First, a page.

ASWU discusses and votes on trans solidarity bills and press secretary amendment
Disclaimer: Two ASWU senators, Inéz Nieves and Clara Nithiaparan, are also writers for The Collegian.
Kathleen Forrest Editor-in-Chief
The Nov. 18 senate meeting of the Associated Students of Willamette University (ASWU) was highly attended by members of the student body, many attending due to legislation in support of transgender students, including a statement that had failed the [previous week]. The ASWU Statement on Transgender Awareness Week failed again, but the Resolution for Trans Solidarity Action passed. The Amendment to create a [Press Secretary position] on ASWU’s executive board also passed. Updates to finance precedents were tabled at Treasurer Michael Burke’s (‘23) request. A statement on inclusion was also tabled for the following week. The Statement on Transgender Awareness Week can be viewed [here], and the Resolution for Trans Solidarity Action can be viewed [here].
The meeting was called to order at 7:07 p.m. by ASWU Vice President Angel Park (‘22) who read a brief statement regarding rules for the meeting. Park stated that due to the [overwhelming attendance] at the Oct. 21 meeting, they were going to be strict about room capacity, with students free to switch spots as long as they provided their name at the door for contact tracing. Public comment was going to be kept between 45 minutes to an hour max with two minutes of speaking time for each recognition. Park made it clear no hate speech, harassment or bad behavior would be allowed, saying it was her job to keep decorum so work could get done. While there were various points in which the crowd pressed against these points, Park did ultimately maintain these rules.
The meeting proceeded with roll call and the approval of the agenda. All senators were present, with Remy Gottschling (‘24) serving as a proxy for Senator Ainsley Moench (‘24). Senator Colby Alexander (‘24) moved to move a series of bills up the agenda, to come directly after public comment, including: the Resolution for Trans Solidarity Action, the ASWU Statement on Transgender Awareness Week, and the Equity and Transparency bill. Alexander was informed that the Equity and Transparency bill had been tabled until the week after break, but all other items were approved to move up on the agenda.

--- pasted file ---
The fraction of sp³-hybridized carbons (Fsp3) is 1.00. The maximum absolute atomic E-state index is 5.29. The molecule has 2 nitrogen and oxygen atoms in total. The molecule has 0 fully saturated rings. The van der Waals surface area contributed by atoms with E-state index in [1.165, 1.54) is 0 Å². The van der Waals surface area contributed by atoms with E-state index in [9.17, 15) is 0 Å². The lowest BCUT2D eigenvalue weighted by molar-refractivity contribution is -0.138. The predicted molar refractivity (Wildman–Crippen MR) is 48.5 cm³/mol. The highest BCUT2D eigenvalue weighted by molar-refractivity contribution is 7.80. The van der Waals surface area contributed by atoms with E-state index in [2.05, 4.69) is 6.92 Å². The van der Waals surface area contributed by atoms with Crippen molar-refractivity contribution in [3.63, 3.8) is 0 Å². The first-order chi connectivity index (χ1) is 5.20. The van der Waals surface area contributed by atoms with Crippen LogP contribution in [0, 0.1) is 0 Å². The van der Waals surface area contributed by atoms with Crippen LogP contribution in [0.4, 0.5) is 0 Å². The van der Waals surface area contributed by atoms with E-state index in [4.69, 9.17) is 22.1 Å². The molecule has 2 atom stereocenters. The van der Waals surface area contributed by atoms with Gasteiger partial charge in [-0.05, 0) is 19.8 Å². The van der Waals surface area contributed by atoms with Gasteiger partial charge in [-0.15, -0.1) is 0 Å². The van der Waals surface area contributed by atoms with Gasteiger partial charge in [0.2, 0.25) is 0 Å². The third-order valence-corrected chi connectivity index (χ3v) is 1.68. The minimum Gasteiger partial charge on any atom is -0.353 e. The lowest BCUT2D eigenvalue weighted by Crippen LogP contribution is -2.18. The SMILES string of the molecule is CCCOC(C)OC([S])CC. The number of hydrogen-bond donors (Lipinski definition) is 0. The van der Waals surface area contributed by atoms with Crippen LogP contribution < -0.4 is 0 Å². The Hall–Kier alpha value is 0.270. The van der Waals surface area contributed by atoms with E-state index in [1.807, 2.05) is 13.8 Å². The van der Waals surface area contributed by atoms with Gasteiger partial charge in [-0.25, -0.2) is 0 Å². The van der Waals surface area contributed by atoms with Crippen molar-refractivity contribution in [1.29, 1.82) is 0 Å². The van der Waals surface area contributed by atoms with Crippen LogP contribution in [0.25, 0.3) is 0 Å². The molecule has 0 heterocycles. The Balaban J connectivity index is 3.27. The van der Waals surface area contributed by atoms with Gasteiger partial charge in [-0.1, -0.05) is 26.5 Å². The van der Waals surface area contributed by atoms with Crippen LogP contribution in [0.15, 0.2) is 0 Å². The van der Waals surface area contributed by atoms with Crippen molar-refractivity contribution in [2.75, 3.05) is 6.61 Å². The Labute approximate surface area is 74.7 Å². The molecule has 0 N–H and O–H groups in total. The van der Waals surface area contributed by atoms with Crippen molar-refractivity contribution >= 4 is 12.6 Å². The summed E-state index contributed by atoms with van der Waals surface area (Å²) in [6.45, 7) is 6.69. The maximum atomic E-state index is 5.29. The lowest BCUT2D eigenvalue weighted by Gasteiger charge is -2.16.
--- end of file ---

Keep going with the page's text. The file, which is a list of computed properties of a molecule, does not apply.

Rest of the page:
The ASWU Statement on Transgender Awareness Week had been voted on in a [previous meeting], but was reintroduced along with the Resolution for Trans Solidarity Action. While a statement requires unanimous support, a resolution does not. Much of the discussion focused on the events of the previous meeting, with discussion of the statement and the resolution being very much intermingled.
The floor was then opened for public comment. Gus Gunter (‘23) spoke first, saying his attendance was due to concern for what was happening in ASWU and that recent proceedings have shown disregard to concerns of importance to the student body. Gunter then raised larger concerns regarding ASWUs approval and thus their efficacy as a student government. "ASWU is a deeply unpopular organization anyway... if we did approval ratings I think they would be in the toilet," said Gunter. Zeke Druker (‘24), a [former ASWU senator], spoke as a trans student on campus and said that, "transphobia has invaded our campus”. They called on the senate to defend trans rights on campus, especially in light of what they perceived as the university administration failing to do so. Billie Henderson, another trans student said that the statement not passing was 'disgusting' to them, and addressed the four senators who voted against the statement, saying, "your transphobia will be exposed, and everyone will know how bigoted you are for your actions.” Sally Wooster (‘24) shared her disappointment with the statement's failure to pass saying, "I don't expect too much from our administration, but I expect a whole lot more from our students." She cited her experience working in the Office of Admissions, saying that she often advertises the student culture, but now feels doubtful about how good it truly is.
Other students spoke throughout public comment, many identifying themselves with their first name or not at all. The common threads were a tension between whether or not it was ‘just a statement’ and therefore bureaucratically frustrating that it could not pass, versus it being ‘much more than a statement’ and the failure to pass being emblematic of greater transphobic issues on campus and in the world. Students speaking for the public in this section, as well as when time was yielded to them during other discussion, raised the notion multiple times that the job of senators was to represent the students, not to vote their own conscience. There was also confusion expressed by multiple parties as to the reasoning behind voting against the statement.
Discussion for the Resolution for Trans Solidarity was opened, with Senator Inéz Nieves (’24) speaking first. They cited their experience as a trans person and their frustration but said they were “here, queer and not going anywhere” regardless of ASWU not passing “a single goddamn statement about transphobia.” Nieves called upon the senators to “prove to everyone in this room that you stand by the trans students on campus, by me” but said that regardless of how others voted “I’m going to be at this meeting every week and you’re going to hear my voice at every single meeting.”